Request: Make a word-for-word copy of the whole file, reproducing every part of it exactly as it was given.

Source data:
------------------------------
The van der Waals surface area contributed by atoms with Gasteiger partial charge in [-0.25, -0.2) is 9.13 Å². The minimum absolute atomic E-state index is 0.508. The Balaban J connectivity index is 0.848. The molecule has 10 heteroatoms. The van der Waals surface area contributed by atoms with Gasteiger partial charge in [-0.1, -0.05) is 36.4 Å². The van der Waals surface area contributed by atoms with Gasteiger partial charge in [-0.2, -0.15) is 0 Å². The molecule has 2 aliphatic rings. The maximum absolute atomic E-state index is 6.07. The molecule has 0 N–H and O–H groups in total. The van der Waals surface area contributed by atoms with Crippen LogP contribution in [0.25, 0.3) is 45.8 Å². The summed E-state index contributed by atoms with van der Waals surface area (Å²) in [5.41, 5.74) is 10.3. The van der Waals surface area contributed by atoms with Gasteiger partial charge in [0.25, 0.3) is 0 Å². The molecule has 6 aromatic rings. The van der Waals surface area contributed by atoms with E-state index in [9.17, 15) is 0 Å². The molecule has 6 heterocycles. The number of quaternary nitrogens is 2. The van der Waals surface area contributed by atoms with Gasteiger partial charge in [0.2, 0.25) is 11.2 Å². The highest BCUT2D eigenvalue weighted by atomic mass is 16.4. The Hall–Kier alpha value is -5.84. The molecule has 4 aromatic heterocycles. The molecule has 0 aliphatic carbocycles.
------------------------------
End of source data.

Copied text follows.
The van der Waals surface area contributed by atoms with Gasteiger partial charge in [-0.25, -0.2) is 9.13 Å². The minimum absolute atomic E-state index is 0.508. The Balaban J connectivity index is 0.848. The molecule has 10 heteroatoms. The van der Waals surface area contributed by atoms with Gasteiger partial charge in [-0.1, -0.05) is 36.4 Å². The van der Waals surface area contributed by atoms with Gasteiger partial charge in [-0.2, -0.15) is 0 Å². The molecule has 2 aliphatic rings. The maximum absolute atomic E-state index is 6.07. The molecule has 0 N–H and O–H groups in total. The van der Waals surface area contributed by atoms with Crippen LogP contribution in [0.25, 0.3) is 45.8 Å². The summed E-state index contributed by atoms with van der Waals surface area (Å²) in [5.41, 5.74) is 10.3. The van der Waals surface area contributed by atoms with Gasteiger partial charge in [0.25, 0.3) is 0 Å². The molecule has 6 aromatic rings. The van der Waals surface area contributed by atoms with E-state index in [9.17, 15) is 0 Å². The molecule has 6 heterocycles. The number of quaternary nitrogens is 2. The van der Waals surface area contributed by atoms with Gasteiger partial charge in [0.2, 0.25) is 11.2 Å². The highest BCUT2D eigenvalue weighted by atomic mass is 16.4. The Hall–Kier alpha value is -5.84. The molecule has 4 aromatic heterocycles. The molecule has 0 aliphatic carbocycles.